The rule built on existing civil rights protections for religious health care workers by pulling together more than 25 separate laws — including some pertaining to abortion and end-of-life care — into one framework. The rule would have allowed medical providers to refuse care if it conflicted with their religious or moral convictions, and would have allowed them to decline to refer patients to another provider with no such objections.

Hospitals, health plans and local governments that compelled their workers to perform such tasks despite objections would have been subject to penalties, including a potential loss of all federal funding.

Those subject to the rule’s protections, the judge noted, would have included not just clinical workers, but also people like ambulance drivers, schedulers — even elevator operators.

In a recent oral argument, Judge Engelmayer pressed a Justice Department lawyer on a hypothetical: What would happen if an ambulance driver with objections to abortion were transporting a pregnant woman across Central Park to Mount Sinai Hospital in Manhattan, only to learn during the ride that she was headed there to terminate an ectopic pregnancy.

“The driver tells her to get out in the middle of the park?” the judge said.

The government’s lawyer acknowledged that an employer that forced the driver to continue would violate the rule.

Judge Engelmayer, who was appointed by President Barack Obama in 2011, wrote that the rule authorized the government to withhold or terminate funding if a state or other recipient “failed, even once, to comply with a conscience provision.” The judge said such a stiff penalty was “impermissibly coercive,” given the scale of the funding it potentially jeopardized.

Though many of the underlying provisions have existed for decades, the Trump administration’s conscience rule was a new regulation meant to interpret their meaning and clarify enforcement procedures.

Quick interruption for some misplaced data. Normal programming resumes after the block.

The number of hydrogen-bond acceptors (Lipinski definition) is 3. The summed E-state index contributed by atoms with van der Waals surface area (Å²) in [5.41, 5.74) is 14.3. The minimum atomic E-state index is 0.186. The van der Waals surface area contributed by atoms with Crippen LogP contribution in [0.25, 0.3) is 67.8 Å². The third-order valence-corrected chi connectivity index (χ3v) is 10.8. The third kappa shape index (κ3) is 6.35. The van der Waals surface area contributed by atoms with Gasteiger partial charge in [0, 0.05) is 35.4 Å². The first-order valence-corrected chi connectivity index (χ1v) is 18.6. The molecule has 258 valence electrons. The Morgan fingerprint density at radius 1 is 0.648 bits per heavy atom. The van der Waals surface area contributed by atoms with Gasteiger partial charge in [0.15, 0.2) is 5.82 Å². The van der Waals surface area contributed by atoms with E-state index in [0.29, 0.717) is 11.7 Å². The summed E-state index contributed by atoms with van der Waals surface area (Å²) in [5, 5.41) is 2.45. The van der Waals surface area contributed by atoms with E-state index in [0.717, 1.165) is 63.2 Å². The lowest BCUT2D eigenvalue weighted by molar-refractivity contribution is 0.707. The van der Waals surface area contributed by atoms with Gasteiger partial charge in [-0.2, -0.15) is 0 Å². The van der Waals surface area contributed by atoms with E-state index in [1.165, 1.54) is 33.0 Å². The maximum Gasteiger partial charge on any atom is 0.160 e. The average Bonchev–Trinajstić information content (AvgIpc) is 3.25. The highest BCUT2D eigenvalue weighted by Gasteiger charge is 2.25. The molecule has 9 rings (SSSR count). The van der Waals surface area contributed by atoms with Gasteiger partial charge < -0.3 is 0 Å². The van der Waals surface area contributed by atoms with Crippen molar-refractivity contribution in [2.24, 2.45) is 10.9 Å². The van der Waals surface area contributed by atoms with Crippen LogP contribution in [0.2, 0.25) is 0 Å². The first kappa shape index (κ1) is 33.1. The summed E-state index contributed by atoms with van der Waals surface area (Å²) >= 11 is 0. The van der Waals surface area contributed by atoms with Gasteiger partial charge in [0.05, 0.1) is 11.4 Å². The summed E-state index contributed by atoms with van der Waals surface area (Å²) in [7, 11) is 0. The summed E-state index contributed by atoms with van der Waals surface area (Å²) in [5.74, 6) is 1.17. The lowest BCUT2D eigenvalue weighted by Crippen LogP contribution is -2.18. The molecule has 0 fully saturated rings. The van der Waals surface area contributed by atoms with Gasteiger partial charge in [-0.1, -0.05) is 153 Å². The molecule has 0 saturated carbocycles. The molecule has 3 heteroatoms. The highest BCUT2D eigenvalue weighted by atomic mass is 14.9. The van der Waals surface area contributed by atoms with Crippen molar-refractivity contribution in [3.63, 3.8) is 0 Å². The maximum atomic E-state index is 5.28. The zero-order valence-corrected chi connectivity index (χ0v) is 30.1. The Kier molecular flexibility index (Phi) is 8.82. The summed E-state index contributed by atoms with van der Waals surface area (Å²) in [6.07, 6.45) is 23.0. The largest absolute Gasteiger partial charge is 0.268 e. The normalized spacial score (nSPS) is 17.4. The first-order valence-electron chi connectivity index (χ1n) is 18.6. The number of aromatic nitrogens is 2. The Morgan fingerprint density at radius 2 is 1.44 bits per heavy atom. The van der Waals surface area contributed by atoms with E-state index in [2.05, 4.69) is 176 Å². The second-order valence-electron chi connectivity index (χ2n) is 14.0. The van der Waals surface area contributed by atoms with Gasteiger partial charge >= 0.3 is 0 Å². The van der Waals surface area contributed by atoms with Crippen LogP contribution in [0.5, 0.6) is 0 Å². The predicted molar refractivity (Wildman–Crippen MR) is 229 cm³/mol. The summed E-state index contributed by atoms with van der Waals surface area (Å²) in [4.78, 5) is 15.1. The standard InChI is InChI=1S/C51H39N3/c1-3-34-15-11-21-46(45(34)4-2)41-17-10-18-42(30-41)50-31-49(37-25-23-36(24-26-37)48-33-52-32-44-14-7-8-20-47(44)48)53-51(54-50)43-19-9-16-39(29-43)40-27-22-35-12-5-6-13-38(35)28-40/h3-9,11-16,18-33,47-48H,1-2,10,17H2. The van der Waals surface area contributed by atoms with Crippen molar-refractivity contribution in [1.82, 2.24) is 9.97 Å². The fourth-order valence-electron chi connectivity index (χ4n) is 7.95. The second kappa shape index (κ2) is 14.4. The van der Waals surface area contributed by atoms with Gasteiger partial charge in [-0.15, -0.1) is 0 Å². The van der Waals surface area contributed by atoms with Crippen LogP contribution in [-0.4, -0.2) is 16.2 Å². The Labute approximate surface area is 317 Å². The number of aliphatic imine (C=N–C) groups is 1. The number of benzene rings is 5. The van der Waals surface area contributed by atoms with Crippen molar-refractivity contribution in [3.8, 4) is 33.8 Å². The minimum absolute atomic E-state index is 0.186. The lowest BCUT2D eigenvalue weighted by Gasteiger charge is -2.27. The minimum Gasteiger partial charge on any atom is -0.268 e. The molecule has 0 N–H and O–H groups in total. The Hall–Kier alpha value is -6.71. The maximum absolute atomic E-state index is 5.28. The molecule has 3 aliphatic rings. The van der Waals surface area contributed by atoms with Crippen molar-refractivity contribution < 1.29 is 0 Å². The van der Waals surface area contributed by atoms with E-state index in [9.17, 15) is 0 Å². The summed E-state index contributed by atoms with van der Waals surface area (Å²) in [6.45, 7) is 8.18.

In its rollout of the policy, administration officials said the number of conscience complaints from health care workers had increased sharply. They told the court that complaints rose from about one a year during the Obama presidency to 358 between November 2016 and the end of the 2018 fiscal year.

But the judge said officials had mischaracterized many of those complaints. Of the 358, for example, 22 were exact duplicates, the judge wrote. And of the remaining 336 “unique complaints,” nearly 80 percent were related to vaccinations, which the rule does not cover. An additional 49 complaints, the judge said, were unrelated to the rule for other reasons.

Judge Engelmayer then quoted from an exchange he had with a government lawyer at oral argument held last month.

“Are we down to about 20?” the judge said.

“Yes,” the lawyer acknowledged. “In that ballpark.”

Judge Engelmayer said that the government’s claim of a significant increase in such complaints was “demonstrably false.”

The rule vacated by the court originated in the Office for Civil Rights within the Health and Human Services Department, an office that has been expanded under President Trump to add a conscience and religious freedom division.

Roger Severino, its director, has made expanding protections for religious health care workers a priority. Mr. Trump, who sees conservative Christians as an essential part of his support during his re-election effort, has sought to expand the office’s funding.